05:27 GMT18 May 2021
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    Russia has committed significant resources to the Northern Sea Route – the transport artery it hopes will one day allow for sea-based cargos to be shipped en masse between Europe and Asia in as little as 19 days. Washington has expressed opposition to the idea, and threatened to sail "freedom of navigation" patrols through Russian-claimed waters.

    Moscow is building “the most powerful fleet of icebreakers in the world,” and will continue its research activities in the Arctic no matter what other international problems Russia and the planet face, Russian President Vladimir Putin has said.

    “Notwithstanding all the difficulties which we are experiencing today in the international arena, research in the Arctic, and our attention toward the Arctic remains unchanged,” Putin said, speaking at a meeting of the presidium of the Russian Geographical Society on Wednesday.

    Putin noted that the issue of climate change is especially pertinent in the Arctic – where Russia has entire cities and settlements, and where the impact of shifting temperatures are the most clearly visible. “If the permafrost continues to melt, we need to understand what we can do about this. Many believe Arctic research is of great importance for both Russia and the whole world. Therefore, of course, we will continue to engage in it.”

    Praising the construction of Russia’s powerful icebreaker fleet, Putin said some of these ships, “including giants like the Leader,” are unlike anything being built by any other country.

    What’s Putin Talking About?

    Russia began construction of the first of three planned Leader-class nuclear-powered icebreakers at the Zvezda Shipyard in Russia’s Far East last July. The first vessel, named the Rossiya ("Russia") is expected to be commissioned in 2027. The 209-metre-long, 47.7-metre maximum beam icebreakers will be equipped with 120 MW generating capacity, have a maximum speed of up to 22 knots, and a displacement of about 70,000 tonnes, enabling them to plow through ice up to 4 metres thick (i.e. more than double the mean thickness of Arctic ice). The ships’ nuclear-powered hearts feature a pair of RITM-400 reactors, a steam turbine unit with four turbogenerators pumping out 37 MW each, and an electric propulsion system with four 30 MW propeller motors.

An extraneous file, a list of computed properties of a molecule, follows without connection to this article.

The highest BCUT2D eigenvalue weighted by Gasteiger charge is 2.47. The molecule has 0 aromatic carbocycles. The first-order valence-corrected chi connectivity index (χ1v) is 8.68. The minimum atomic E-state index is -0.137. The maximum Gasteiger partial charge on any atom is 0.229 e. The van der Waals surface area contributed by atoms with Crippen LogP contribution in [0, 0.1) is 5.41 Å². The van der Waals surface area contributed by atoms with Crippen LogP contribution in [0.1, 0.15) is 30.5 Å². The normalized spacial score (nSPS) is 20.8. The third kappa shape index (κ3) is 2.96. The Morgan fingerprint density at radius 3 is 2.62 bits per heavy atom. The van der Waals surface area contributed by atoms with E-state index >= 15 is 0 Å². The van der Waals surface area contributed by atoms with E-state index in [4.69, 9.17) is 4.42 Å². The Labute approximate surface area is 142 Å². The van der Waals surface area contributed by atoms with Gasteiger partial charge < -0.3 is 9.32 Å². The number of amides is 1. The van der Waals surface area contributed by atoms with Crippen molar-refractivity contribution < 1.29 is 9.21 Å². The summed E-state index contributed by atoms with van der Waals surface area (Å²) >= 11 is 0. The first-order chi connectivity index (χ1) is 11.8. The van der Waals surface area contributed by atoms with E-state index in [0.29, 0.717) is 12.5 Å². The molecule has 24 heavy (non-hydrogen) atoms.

The 'Leader' nuclear icebreaker project. Concept art.
    The 'Leader' nuclear icebreaker project. Concept art.

    Once commissioned, Leader-class icebreakers will succeed Project 22220 (LK-60Ya), another Russian-made design which holds the current record for the world’s largest and most powerful nuclear icebreaker. The LK-60Ya is the successor of the Arktika-class of icebreaker, the successful Soviet and Russian workhorse of Arctic navigation that was built between 1971 and 2007.

    Russia plans to build a total of 5 LK-60Ya type ships, with the first ship of the series commissioned in late 2020, a second expected to arrive in late 2021, and three more to go online between 2022 and 2026. Two veteran Arktika-class icebreakers remain active. Three smaller nuclear-powered icebreakers built in the late Soviet period are also in service.

    © Sputnik / Aleksander Galperin
    Russia Arktika Nuclear-Powered Icebreaker

    What Do Russia’s Nuclear Icebreaking Capabilities Mean for Moscow and the World?

    Russia is the only country in the world building and fielding nuclear-powered icebreakers. These ships are expected to be used to help Moscow realise its ambitious Arctic plans – including the forging of a new maritime shipping route through the country’s Arctic frontiers.

    The transport artery, known as the Northern Sea Route, has been made possible by global warming and the gradual melting of the Polar icecaps. In February, a liquid natural gas tanker made history by successfully navigating from Sabetta, Russia, to Jiangsu, China. Ordinarily, the shipping route is idle during the long winter months stretching between November and July, with the seas packed with ice too thick to break.